We asked trainer Amelia Phillips to share the benefits of functional fitness and how to incorporate them into your workouts. 

Discover the benefits of functional fitness



Functional fitness is the concept of training your body in a way that mimics movements you perform daily – better equipping your body for the strains of everyday life, defines trainer and co-founder of voome.com.au, Amelia Phillips.

Functional fitness involves multi-plane movements such as a curtsy lunge with cables or lateral step-ups.

“Functional fitness squeezed into the top 10 (10th place), but I would predict in Australia it would actually rank higher: the fitness industry in Australia is world class, with many great sports and exercise scientists paving the way with innovations – just look at our great Olympic records with such a small population! If a new trend works, we tend to grab it and run with it,” says Phillips.

“Functional fitness helps to improve the mobility of your joints – such as the range of movement in your hips and back – release tight muscles that often lead to imbalances and injury, and improve coordination in movement patterns that mimic everyday life. For example, if you’ve ever witnessed a mum dragging the heavy pram out of the boot, there’s a cable wood-chop coming into play!”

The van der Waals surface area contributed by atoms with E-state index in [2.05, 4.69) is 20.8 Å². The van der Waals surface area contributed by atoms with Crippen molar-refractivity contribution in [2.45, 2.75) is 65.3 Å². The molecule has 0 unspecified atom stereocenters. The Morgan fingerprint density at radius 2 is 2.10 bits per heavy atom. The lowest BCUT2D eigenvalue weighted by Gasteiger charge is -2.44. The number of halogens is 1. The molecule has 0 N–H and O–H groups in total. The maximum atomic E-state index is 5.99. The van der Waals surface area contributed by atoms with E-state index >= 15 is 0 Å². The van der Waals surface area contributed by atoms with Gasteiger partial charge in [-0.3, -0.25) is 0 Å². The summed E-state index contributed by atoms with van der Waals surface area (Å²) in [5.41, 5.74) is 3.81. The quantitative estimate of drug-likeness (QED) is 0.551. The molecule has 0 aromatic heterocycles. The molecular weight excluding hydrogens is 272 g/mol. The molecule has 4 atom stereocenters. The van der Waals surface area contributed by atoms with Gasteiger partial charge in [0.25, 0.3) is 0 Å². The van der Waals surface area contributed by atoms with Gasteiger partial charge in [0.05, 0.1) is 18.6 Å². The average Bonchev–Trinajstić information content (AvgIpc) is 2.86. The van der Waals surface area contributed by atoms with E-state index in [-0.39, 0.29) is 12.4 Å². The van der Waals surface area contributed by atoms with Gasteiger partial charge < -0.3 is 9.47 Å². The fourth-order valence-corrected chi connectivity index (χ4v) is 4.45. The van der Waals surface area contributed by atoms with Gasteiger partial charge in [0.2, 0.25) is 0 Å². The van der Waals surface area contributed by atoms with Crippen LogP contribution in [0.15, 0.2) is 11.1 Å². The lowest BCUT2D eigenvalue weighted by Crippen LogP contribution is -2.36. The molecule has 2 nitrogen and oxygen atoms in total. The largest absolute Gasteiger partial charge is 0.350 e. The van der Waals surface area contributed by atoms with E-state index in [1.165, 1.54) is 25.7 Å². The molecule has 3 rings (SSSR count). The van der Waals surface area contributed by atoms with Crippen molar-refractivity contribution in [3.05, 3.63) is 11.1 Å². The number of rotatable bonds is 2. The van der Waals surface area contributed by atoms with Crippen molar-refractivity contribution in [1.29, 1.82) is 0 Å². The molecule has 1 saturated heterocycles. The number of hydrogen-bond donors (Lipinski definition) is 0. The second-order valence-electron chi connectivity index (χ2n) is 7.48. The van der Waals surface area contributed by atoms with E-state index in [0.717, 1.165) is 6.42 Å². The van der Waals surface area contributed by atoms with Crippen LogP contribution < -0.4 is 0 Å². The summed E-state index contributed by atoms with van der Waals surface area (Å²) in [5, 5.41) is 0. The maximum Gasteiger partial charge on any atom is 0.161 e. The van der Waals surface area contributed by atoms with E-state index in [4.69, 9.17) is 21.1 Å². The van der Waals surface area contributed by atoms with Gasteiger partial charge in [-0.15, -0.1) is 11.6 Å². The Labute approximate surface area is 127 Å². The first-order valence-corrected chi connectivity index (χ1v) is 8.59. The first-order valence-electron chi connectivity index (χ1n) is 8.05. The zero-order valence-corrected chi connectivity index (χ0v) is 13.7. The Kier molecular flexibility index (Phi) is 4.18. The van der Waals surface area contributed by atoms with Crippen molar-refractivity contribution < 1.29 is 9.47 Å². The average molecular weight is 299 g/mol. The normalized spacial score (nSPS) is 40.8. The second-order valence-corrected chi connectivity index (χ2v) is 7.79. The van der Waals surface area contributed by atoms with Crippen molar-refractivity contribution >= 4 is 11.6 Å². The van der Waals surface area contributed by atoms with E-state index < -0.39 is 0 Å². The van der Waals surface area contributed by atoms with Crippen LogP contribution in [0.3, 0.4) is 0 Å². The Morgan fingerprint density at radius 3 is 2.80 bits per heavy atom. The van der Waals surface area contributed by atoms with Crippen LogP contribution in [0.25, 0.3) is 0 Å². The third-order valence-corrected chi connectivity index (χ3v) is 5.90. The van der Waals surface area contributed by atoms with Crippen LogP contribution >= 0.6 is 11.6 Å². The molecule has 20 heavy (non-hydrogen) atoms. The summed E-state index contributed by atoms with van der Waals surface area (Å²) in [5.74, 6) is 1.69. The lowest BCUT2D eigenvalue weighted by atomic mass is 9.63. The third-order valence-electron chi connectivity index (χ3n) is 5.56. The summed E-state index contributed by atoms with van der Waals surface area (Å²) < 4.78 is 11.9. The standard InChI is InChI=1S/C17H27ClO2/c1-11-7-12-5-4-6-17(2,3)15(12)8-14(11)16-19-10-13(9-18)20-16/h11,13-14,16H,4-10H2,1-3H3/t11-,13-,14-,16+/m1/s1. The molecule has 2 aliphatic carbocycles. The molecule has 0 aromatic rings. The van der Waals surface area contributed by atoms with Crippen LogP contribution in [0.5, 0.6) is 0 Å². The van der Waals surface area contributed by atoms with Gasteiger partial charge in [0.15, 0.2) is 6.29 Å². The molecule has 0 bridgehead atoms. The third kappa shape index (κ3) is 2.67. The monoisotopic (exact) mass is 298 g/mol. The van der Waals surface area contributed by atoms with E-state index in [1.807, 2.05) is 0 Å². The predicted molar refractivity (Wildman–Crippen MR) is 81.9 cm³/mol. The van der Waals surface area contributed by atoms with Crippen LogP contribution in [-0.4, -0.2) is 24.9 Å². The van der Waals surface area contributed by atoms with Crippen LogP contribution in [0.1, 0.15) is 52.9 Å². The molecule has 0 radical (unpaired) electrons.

Performed incorrectly, however, and functional fitness can do more harm than good.

“Deadlifts, for example, are a great functional move (who doesn’t lift something heavy from the floor on a regular basis?), but when performed without correct core engagement, neutral spine and synchronicity with the legs, it can be a very dangerous move. Add some hefty weight to the bar, and I’ve seen backs lock up in spasm,” says Phillips.

“One-on-one training with a functional training expert is the best place to start, and adopting my 10 per cent rule!”

How to use it

Try these key functional moves:

» Reverse lunges with core rotation: teach the obliques, and hip and leg stabilisers to support you during single-leg movements (such as lunging to reach something either side of you).

» Turkish get-up: uses practically every muscle in the body while you are balancing an unstable load (a single dumbbell). It improves leg, core and upper body coordination and increases the stability of your shoulder joints. Mimics everyday moves such as getting up off the floor with a heavy load in one hand.

» Barbell thruster: helps with everyday movements such as picking objects up off the floor and moving them overhead. It improves strength and coordination, and mobility of your legs, hips, back and shoulders.